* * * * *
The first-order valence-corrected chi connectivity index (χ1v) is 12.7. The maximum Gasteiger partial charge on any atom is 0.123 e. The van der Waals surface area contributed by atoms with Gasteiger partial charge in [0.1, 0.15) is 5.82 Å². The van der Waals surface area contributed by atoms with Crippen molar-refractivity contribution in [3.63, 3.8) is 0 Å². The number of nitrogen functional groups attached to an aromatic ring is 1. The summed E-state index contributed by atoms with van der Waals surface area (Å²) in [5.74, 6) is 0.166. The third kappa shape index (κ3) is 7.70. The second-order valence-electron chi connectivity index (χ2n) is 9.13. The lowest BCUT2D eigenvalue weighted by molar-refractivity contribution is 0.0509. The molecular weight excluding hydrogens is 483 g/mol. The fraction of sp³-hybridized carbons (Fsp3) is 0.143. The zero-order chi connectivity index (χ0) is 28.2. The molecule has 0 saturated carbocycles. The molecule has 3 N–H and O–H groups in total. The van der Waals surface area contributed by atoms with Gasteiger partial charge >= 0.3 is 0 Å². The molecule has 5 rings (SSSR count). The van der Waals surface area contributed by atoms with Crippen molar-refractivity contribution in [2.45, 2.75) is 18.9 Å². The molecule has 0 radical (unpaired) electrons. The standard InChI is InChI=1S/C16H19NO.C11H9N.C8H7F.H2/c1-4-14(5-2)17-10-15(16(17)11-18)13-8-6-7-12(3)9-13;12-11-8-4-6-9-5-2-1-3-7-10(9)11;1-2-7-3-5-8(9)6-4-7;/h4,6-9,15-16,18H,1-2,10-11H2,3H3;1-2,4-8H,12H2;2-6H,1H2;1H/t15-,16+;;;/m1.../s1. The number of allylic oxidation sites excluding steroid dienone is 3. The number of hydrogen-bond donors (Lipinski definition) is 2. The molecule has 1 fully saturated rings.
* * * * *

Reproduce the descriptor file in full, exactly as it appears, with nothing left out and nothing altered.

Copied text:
The first-order valence-corrected chi connectivity index (χ1v) is 12.7. The maximum Gasteiger partial charge on any atom is 0.123 e. The van der Waals surface area contributed by atoms with Gasteiger partial charge in [0.1, 0.15) is 5.82 Å². The van der Waals surface area contributed by atoms with Crippen molar-refractivity contribution in [3.63, 3.8) is 0 Å². The number of nitrogen functional groups attached to an aromatic ring is 1. The summed E-state index contributed by atoms with van der Waals surface area (Å²) in [5.74, 6) is 0.166. The third kappa shape index (κ3) is 7.70. The second-order valence-electron chi connectivity index (χ2n) is 9.13. The lowest BCUT2D eigenvalue weighted by molar-refractivity contribution is 0.0509. The molecular weight excluding hydrogens is 483 g/mol. The fraction of sp³-hybridized carbons (Fsp3) is 0.143. The zero-order chi connectivity index (χ0) is 28.2. The molecule has 0 saturated carbocycles. The molecule has 3 N–H and O–H groups in total. The van der Waals surface area contributed by atoms with Gasteiger partial charge >= 0.3 is 0 Å². The molecule has 5 rings (SSSR count). The van der Waals surface area contributed by atoms with Crippen molar-refractivity contribution in [2.45, 2.75) is 18.9 Å². The molecule has 0 radical (unpaired) electrons. The standard InChI is InChI=1S/C16H19NO.C11H9N.C8H7F.H2/c1-4-14(5-2)17-10-15(16(17)11-18)13-8-6-7-12(3)9-13;12-11-8-4-6-9-5-2-1-3-7-10(9)11;1-2-7-3-5-8(9)6-4-7;/h4,6-9,15-16,18H,1-2,10-11H2,3H3;1-2,4-8H,12H2;2-6H,1H2;1H/t15-,16+;;;/m1.../s1. The number of allylic oxidation sites excluding steroid dienone is 3. The number of hydrogen-bond donors (Lipinski definition) is 2. The molecule has 1 fully saturated rings.